PCE Inflation Shows Slowdown — What Does That Mean and How Does It Impact You?
Inflation is hitting personal consumption expenditures (PCE). Here are the details about PCE inflation and how it impacts you.
Reports of inflation often refer to the increase in the overall cost of living. This isn’t the only kind of inflation. There’s also another type of inflation called personal consumption expenditures, or PCE.
What is PCE inflation and how does it differ from other types of inflation that Americans read about? Here are the insights you should know, plus how the details in a PCE report directly impact your life.
PCE vs. CPI: What’s the difference?
Each month, the U.S. Bureau of Labor Statistics (BLS) publishes an updated consumer price index (CPI). According to BLS, the CPI is a “measure of the average change over time in the prices paid by urban consumers for a market basket of consumer goods and services.”
The CPI refers to all out-of-pocket costs of running an urban American household. It excludes rural areas. However, PCE works a little bit differently.
The U.S. Bureau of Economic Analysis (BEA) puts together a monthly report about personal consumption expenditures (PCE). The PCE report shows the change in prices for all goods and services. It also includes all households, making it a more reliable indicator of inflation for rural Americans.
BLS says about the PCE and CPI, “These two indexes are constructed differently and tend to behave differently over time.”
Here’s a rundown of the key differences in how CPI and PCE deduce inflation:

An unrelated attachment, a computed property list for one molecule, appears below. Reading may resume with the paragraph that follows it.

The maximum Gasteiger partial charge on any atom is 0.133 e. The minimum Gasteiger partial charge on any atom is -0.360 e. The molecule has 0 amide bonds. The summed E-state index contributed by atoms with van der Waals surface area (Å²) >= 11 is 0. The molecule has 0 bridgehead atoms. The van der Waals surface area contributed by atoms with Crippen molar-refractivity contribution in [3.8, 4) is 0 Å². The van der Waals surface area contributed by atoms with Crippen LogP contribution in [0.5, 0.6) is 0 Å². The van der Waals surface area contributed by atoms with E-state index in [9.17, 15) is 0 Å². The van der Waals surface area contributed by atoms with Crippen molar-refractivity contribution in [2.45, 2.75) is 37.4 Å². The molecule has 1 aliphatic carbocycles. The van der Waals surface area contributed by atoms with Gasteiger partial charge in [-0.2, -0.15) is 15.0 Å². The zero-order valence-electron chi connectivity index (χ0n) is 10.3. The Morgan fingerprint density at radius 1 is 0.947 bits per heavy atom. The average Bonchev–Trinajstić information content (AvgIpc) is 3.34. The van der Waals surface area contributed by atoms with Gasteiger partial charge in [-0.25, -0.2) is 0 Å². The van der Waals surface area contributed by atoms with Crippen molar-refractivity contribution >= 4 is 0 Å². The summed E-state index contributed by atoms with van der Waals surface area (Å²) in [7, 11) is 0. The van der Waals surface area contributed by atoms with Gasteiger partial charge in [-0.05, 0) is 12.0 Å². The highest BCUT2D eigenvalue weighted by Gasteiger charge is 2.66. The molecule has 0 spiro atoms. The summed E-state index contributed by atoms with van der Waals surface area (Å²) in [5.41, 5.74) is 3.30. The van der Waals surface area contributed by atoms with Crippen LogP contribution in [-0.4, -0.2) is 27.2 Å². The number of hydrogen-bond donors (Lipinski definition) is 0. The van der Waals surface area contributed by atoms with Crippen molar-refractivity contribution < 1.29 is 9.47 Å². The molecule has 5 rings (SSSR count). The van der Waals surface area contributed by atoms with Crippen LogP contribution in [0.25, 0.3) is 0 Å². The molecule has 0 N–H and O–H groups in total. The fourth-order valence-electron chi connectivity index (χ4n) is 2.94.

PCE and CPI use different index-number formulas.
They also assign different weights to different categories.
PCE includes some expenses that CPI does not, like expenses paid on behalf of consumers (think medical costs that an employer, Medicaid, or Medicare paid for).
The two indices have differences in seasonal adjustments and sourcing of prices.
What the latest PCE inflation report says (and how it impacts you)
The PCE index reported a 6.3 percent inflation rate over the 12-month period ending in April. March, February, and January saw a bump of 6.6, 6.3, and 6.0 percent, respectively. This means inflation is cooling for the first time in the current spree, according to the BEA.
PCE also reports that, during the month of April, personal income increased by 0.4 percent, or $89.3 billion. Disposable personal income (DPI) increased 0.3 percent, or $48.3 billion. Personal consumer expenditures for the month increased 0.9 percent, or $152.3 billion. The overall PCE index jumped 0.2 percent in April.
BEA goes into further detail, stating, “The $152.3 billion increase in current-dollar PCE in April reflected an increase of $48.6 billion in spending for goods and a $103.7 billion increase in spending for services.”
For the same month, the CPI is up 0.3 percent, suggesting slight divergence from the 0.2 percent reported in the PCE index. Ultimately, inflation is obvious, but the PCE reports a slowdown in the rate of inflation for the first time in years. Many Americans are hopeful this could signal we have, indeed, seen inflation peak.